The photos we see, where the cranberry vines are suspended in water and the fruit is floating on top, are taken during harvest. The bogs are flooded when the berries are ripe. Small tractors with harrows drive through the bog, releasing the berries from the vines. This process has to be gentle enough not to damage the vines themselves or the fruit. Once released, the berries float, they are gathered together by a retractable boom, and lifted by conveyor or pump into a truck. This is called wet-harvesting. The berries collected in this way are most often used to make juices, sauces, or “Craisins”.



Dry-harvesting is required for the fresh cranberries we find in store. This process is done with a walk-behind machines that comb the berries off the top of the plants. I got a quick lesson in dry-harvesting as it was done in the “good old days”. This scoop was a big improvement from hand-harvesting but my arms didn’t last long and I cannot imagine doing this all day, every day.

The bogs are drained and then re-flooded for winter to protect the vines and buds until spring arrives.



7. Why Cranberries Float

Inside each cranberry are four air pockets.

That’s it.

That’s all it takes.



8. Wisconsin Leads the Way

Almost all of the cranberries grown in the US are grown in five states: Wisconsin, Massachusetts, New Jersey, Oregon, and Washington. Wisconsin leads the way, producing over 50% of the nation’s supply.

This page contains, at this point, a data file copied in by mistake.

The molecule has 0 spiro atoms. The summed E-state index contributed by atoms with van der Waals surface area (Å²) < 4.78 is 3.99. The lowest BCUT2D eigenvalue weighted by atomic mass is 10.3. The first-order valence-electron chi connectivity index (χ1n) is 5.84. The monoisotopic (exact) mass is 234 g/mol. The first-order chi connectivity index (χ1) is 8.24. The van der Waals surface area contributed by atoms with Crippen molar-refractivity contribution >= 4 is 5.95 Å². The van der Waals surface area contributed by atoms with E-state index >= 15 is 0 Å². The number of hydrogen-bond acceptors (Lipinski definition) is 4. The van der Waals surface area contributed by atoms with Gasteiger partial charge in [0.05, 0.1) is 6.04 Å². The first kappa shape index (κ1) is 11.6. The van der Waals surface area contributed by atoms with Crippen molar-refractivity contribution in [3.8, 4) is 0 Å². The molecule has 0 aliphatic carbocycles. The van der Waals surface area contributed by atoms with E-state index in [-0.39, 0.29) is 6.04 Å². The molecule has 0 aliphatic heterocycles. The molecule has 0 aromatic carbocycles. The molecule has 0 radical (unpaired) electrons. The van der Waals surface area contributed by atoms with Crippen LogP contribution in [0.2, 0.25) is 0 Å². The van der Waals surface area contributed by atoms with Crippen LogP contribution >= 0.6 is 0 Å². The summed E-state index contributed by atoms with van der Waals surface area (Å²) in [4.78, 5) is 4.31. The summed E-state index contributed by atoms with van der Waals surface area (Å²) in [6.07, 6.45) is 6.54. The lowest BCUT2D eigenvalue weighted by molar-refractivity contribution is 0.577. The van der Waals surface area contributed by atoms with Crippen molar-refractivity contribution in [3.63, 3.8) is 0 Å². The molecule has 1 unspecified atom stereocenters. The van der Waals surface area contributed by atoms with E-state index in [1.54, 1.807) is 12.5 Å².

9. Health Benefits

Cranberries are high in vitamin C and a good source of fiber and manganese. They are highly recognized as an excellent source of antioxidants, including proanthocyanidins which prevent urinary tract infections. And then there’s more: help balance cholesterol levels, improve digestive health, strengthen heart health, and prevent cancer.

Also, cranberries contains the amino-acid, tyrptophan, which can increase your body’s production of serotonin. And serotonin produces that feeling of well-being and contentment. That explains why cranberries make me so happy!

It’s science.

NOTE: Do be careful when buying cranberry products.
Most have added sugar to counter the inherent tartness of the berry.
Check the nutrition labels.


Photo Source: The Chef and the Dish


10: Cranberry Recipes

One of the greatest things about researching topics like this is I inevitably find new recipes … can’t wait to try this Cranberry Ketchup on a turkey sandwich!

Cranberry Ketchup Recipe

And there’s always the tried-and-true recipes. If you haven’t tried this one … a Picnic Life Foodie original … this is the time to do so!

Thanksgiving Meatballs with Cranberry-Mustard Sauce



This incredible visit to Wisconsin was only possible because of the great kindness of Kerry. We had such an interesting experience and gained such appreciation for the work and ecosystem required to farm cranberries. Kerry made a comment at the end of our tour about how he had forgotten how special his work is. What is routine and common to him was unique and intriguing to us. We live in an amazingly intricate world … and a pretty tasty one at that!